where resources are allocated to identify market changes and seize upon new
product opportunities before they occur (in contrast to a reactive strategy in
which nothing is done until problems occur or the competitor introduces an
innovation). Many industry leaders see new product development as an ongoing
process (referred to as continuous development) in which the entire organization
is always looking for opportunities.
For the more innovative products indicated on the diagram above, great amounts
of uncertainty and change may exist which makes it difficult or impossible to plan
the complete project before starting it. In this case, a more flexible approach may
Because the NPD process typically requires both engineering and marketing
expertise, cross-functional teams are a common way of organizing projects. The
team is responsible for all aspects of the project, from initial idea generation to
final commercialization, and they usually report to senior management (often to a
vice president or Program Manager). In those industries where products are
technically complex, development research is typically expensive and product life
cycles are relatively short, strategic alliances among several organizations helps to
spread the costs, provide access to a wider skill set and speeds up the overall
Also, notice that because both engineering and marketing expertise are usually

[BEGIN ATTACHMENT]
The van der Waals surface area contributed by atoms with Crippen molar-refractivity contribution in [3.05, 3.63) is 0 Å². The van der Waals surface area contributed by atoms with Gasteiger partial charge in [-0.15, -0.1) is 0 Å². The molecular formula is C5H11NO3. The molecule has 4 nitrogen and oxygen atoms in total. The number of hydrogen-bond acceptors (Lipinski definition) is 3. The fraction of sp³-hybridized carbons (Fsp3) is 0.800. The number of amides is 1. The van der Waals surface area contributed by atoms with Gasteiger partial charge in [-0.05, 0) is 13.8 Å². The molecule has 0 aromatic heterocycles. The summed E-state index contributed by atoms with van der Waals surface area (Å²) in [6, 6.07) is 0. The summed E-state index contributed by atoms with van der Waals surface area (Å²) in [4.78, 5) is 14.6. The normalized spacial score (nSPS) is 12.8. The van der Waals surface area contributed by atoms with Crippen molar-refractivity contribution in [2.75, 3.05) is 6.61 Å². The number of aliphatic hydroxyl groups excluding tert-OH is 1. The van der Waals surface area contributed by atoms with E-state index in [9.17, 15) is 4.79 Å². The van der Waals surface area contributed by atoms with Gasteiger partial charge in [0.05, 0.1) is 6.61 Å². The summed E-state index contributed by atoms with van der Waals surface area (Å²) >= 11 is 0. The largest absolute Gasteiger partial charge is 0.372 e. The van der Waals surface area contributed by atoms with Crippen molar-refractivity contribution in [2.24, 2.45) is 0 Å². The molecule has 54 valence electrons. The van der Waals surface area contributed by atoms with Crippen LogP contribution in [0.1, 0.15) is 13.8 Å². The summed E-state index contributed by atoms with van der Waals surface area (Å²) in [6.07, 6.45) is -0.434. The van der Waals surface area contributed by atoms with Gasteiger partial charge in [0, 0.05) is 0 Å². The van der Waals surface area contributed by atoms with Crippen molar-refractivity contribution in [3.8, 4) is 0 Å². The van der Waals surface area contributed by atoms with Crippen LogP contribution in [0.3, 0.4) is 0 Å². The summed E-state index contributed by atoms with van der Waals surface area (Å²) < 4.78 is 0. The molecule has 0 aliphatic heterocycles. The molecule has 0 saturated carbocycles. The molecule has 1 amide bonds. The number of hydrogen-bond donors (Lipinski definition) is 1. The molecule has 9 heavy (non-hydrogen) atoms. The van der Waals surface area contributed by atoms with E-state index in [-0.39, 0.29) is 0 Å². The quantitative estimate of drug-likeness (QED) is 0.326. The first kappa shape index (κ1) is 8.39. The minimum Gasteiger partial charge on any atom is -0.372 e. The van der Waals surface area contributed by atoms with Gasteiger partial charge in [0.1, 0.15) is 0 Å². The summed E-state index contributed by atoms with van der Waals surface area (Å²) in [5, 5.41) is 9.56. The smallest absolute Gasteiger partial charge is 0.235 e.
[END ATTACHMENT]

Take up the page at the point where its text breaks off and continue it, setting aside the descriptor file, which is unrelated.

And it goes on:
critical to the process, choosing an appropriate blend of the two is important.
Observe (for example, by looking at the See also or References sections below)
that this article is slanted more toward the marketing side. For more of an
engineering slant, see the Ulrich and Eppinger, Ullman references below.
People respond to new products in different ways. The adoption of a new
technology can be analyzed using a variety of diffusion theories such as the
Diffusion of Innovations theory.
A new product pricing process is important to reduce risk and increase confidence
in the pricing and marketing decisions to be made. Bernstein and Macias describe
an integrated process that breaks down the complex task of new product pricing
into manageable elements.
The Path to Developing Successful New Products points out three key
processes that can play critical role in product development: Talk to the customer;
Nurture a project culture; Keep it focused.
Product life cycle
Product Life Cycle
The Product Life Cycle (PLC) is used to map the lifespan of a product. There are
generally four stages in the life of a product. These four stages are the
Introduction stage, the Growth stage, the Maturity stage and the Decline stage.
The following graph illustrates the four stages of the PLC:
Image copyright www.mba.com
There is no set time period for the PLC and the length of each stage may vary. One
product's entire life cycle could be over in a few months. Another product could
last for years. Also, the Introduction stage may last much longer than the Growth
stage and vice versa.
The Four Stages of the Product Life Cycle
1. Introduction: The Introduction stage is probably the most important stage in
the PLC. In fact, most products that fail do so in the
Introduction stage. This is the stage in which the product is initially promoted.
Public awareness is very important to the
success of a product. If people don't know about the product they won't go out
and buy it.
There are two different strategies you can use to introduce your
product to consumers. You can use either a penetration
strategy or a skimming strategy. If a penetration strategy is used then prices are
set very high initially and then gradually
lowered over time. This is a good stategy to use if there are few competitors for
your product. Profits are high with this
strategy but there is also a great deal of risk. If people don't want to pay high